The handles of a pair of oars should overlap by 4 inches, that is, the inboard portion of each is 2 inches longer than half the distance between the rowlocks. The distance between the rear edge of the rower's seat and the rowlocks should be about the distance between the inside of the rower's wrist and the inside of the elbow.
An oar is a lever with its fulcrum at the oarlock. The oarlock's position relative to the oar is set by the location of the button, the ring that keeps an oar from sliding through the oarlock. Shaw and Tenney (Orono, ME), one of America's premier makers of oars, recommends a ratio of 7:18 for all boats designed for efficient rowing, from skiffs to shells. To achieve this, the inboard portion of the oar must be 7⁄25ths of the overall length of the oar. So, for example, if the distance between rowlocks is 42 inches, the distance from the end of the handle to the button should be (42 ÷ 2, + 2 =) 23 inches, and the overall length of the oar (23 ÷ 7, × 25 =) 82 inches or 6 feet 10 inches. Stock oar sizes from 6 to 10 feet are in 6 inch increments, so round up to 7 feet.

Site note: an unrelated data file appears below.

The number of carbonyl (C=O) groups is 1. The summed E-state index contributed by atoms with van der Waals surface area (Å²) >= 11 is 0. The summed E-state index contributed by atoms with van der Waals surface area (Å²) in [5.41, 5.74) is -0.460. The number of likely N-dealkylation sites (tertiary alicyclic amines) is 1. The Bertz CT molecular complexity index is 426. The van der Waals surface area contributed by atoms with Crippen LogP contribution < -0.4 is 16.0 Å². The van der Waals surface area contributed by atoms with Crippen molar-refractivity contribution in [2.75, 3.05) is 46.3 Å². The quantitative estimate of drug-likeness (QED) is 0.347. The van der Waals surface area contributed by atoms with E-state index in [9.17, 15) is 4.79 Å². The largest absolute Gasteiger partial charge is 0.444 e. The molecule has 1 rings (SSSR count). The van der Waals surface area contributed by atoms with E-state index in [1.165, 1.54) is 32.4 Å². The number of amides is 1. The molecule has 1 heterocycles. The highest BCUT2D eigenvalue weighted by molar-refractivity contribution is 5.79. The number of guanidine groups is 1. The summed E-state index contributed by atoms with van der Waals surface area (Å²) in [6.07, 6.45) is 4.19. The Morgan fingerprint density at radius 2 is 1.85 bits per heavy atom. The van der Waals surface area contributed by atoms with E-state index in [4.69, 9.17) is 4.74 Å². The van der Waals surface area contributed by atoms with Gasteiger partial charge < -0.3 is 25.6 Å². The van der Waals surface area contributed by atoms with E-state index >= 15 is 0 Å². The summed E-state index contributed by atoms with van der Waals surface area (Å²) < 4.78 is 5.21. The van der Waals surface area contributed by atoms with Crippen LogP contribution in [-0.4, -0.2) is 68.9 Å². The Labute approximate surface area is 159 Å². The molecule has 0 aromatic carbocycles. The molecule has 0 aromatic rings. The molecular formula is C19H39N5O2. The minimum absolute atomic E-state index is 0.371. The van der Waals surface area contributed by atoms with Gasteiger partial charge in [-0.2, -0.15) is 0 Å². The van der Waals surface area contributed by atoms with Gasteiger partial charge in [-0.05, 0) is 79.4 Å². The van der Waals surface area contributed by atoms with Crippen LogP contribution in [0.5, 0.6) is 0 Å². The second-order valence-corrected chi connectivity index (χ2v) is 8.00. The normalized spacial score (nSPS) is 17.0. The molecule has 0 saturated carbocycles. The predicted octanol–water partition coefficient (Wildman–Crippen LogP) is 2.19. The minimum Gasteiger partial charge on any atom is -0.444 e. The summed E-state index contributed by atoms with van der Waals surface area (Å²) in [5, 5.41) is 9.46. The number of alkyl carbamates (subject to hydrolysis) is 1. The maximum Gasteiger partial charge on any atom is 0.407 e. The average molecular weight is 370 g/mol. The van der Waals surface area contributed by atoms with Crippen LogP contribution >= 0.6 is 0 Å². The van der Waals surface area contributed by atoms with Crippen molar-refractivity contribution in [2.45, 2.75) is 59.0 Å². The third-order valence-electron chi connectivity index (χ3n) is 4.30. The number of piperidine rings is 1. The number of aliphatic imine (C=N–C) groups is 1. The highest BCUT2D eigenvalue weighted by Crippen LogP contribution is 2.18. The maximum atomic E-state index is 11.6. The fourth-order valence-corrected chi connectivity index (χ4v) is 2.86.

For a utility boat not really made for efficient rowing, such as a dinghy, round down instead of up. Longer oars will do no good and just be more cumbersome. But in any boat, if an oar continually pops out of the oarlock, the oar is too short.
The point at which the oar would balance if it were supported on a narrow rail should be on the outboard side, but within a foot of the button.
Platt Monfort's way of making an oar out of ordinary dimensioned lumber:
Shaw and Tenney's lovely website:
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Last revised: 20 October 2014.